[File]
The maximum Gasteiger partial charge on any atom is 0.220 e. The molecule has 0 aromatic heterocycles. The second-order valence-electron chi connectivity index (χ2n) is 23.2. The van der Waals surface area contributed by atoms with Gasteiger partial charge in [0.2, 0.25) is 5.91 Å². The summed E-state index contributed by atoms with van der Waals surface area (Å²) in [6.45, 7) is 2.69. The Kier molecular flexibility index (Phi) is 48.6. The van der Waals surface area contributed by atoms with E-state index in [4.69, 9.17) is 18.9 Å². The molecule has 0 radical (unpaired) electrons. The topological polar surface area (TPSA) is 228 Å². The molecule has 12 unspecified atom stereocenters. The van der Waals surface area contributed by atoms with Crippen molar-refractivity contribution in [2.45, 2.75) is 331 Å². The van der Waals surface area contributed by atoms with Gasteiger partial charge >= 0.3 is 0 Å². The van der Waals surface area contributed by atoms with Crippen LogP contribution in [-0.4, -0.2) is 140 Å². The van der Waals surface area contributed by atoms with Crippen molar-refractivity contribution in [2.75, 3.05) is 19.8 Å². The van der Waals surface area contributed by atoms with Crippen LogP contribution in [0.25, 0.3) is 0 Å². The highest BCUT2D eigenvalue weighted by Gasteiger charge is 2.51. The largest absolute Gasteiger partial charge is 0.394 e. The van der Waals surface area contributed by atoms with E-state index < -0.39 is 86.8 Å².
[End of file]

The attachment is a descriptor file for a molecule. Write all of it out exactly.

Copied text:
The maximum Gasteiger partial charge on any atom is 0.220 e. The molecule has 0 aromatic heterocycles. The second-order valence-electron chi connectivity index (χ2n) is 23.2. The van der Waals surface area contributed by atoms with Gasteiger partial charge in [0.2, 0.25) is 5.91 Å². The summed E-state index contributed by atoms with van der Waals surface area (Å²) in [6.45, 7) is 2.69. The Kier molecular flexibility index (Phi) is 48.6. The van der Waals surface area contributed by atoms with E-state index in [4.69, 9.17) is 18.9 Å². The molecule has 0 radical (unpaired) electrons. The topological polar surface area (TPSA) is 228 Å². The molecule has 12 unspecified atom stereocenters. The van der Waals surface area contributed by atoms with Crippen molar-refractivity contribution in [2.45, 2.75) is 331 Å². The van der Waals surface area contributed by atoms with Gasteiger partial charge >= 0.3 is 0 Å². The van der Waals surface area contributed by atoms with Crippen LogP contribution in [-0.4, -0.2) is 140 Å². The van der Waals surface area contributed by atoms with Crippen molar-refractivity contribution in [2.75, 3.05) is 19.8 Å². The van der Waals surface area contributed by atoms with Crippen LogP contribution in [0.25, 0.3) is 0 Å². The highest BCUT2D eigenvalue weighted by Gasteiger charge is 2.51. The largest absolute Gasteiger partial charge is 0.394 e. The van der Waals surface area contributed by atoms with E-state index < -0.39 is 86.8 Å².